Wednesday, April 2, 2008
From latimes.com: An Orange County jail inmate who spent a week in a coma after a violent confrontation with sheriff's deputies has died, a deputy coroner said today.
Sheriff's deputies used Taser stun weapons to subdue Jason Jesus Gomez in his cell at the Intake Release Center in Santa Ana. Gomez, 35, who was in jail for a probation violation, stopped breathing after the confrontation and was resuscitated by paramedics.
He spent a week in a coma at Western Medical Center in Santa Ana. A deputy coroner who would not identify himself said today that Gomez had died. He would not say whether Gomez died last night or today and referred calls to the district attorney's office, which is investigating the incident.
The Orange County district attorney's office has opened an investigation into the violent struggle between sheriff's deputies and Gomez, who had a lengthy criminal record. The action is the latest setback to the Sheriff's Department as it struggles to recover from a series of allegations involving the treatment of inmates. Rest of Article. . . [Mark Godsey]
Tuesday, February 5, 2008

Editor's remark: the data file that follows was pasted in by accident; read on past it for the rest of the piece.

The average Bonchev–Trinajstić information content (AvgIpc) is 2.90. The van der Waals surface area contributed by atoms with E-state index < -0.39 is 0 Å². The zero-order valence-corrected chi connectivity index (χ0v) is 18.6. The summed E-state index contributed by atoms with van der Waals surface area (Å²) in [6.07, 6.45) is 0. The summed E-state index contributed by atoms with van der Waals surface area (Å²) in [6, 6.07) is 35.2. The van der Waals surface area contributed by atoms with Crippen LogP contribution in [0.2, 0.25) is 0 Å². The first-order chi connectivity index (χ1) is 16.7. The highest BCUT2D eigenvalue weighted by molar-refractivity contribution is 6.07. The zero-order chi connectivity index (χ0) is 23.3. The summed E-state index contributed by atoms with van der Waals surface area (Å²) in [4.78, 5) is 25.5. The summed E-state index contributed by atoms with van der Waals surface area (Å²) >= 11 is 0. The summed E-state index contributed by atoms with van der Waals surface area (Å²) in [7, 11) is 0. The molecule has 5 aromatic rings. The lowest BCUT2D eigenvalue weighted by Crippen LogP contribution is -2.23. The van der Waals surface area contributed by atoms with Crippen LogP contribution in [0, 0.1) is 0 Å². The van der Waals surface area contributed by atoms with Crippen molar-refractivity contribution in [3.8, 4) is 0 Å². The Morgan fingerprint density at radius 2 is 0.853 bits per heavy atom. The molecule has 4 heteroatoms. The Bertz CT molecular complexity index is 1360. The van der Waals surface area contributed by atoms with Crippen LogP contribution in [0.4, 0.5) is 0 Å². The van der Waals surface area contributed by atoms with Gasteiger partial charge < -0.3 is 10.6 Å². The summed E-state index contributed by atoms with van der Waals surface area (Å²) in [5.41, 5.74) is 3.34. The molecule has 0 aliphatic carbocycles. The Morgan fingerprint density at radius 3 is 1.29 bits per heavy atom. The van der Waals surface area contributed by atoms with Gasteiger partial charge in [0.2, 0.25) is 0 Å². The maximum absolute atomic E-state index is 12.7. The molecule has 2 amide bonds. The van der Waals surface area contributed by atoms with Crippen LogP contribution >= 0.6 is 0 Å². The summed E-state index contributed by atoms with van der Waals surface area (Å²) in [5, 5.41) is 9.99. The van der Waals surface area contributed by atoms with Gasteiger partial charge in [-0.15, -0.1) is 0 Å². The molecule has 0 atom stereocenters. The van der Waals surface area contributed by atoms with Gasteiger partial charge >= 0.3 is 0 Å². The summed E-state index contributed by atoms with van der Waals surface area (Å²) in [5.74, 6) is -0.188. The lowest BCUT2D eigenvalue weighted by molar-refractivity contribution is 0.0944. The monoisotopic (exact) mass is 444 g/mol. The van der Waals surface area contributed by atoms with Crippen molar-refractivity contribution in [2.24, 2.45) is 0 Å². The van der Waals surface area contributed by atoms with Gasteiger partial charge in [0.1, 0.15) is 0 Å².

From mobtown beat: The video-interrogations measure is getting a third try this year in Annapolis, having failed in two previous sessions. This year's model is called House Bill 6 (HB 6), and the continuing opposition it faces from most of Maryland's law-enforcement community echoes the sentiments of police and prosecutors nationwide, which were measured in a 2007 study published in The Journal of Criminal Law and Criminology. "Our results," the authors write, "suggest that for whatever reason--cost, storage issues, inertia, or a desire to avoid exposure in occasional cases of false confessions--support for videotaping exists but is not overwhelming" among police brass of the country's largest municipal departments, 40 percent of whom opposed videotaping interrogations.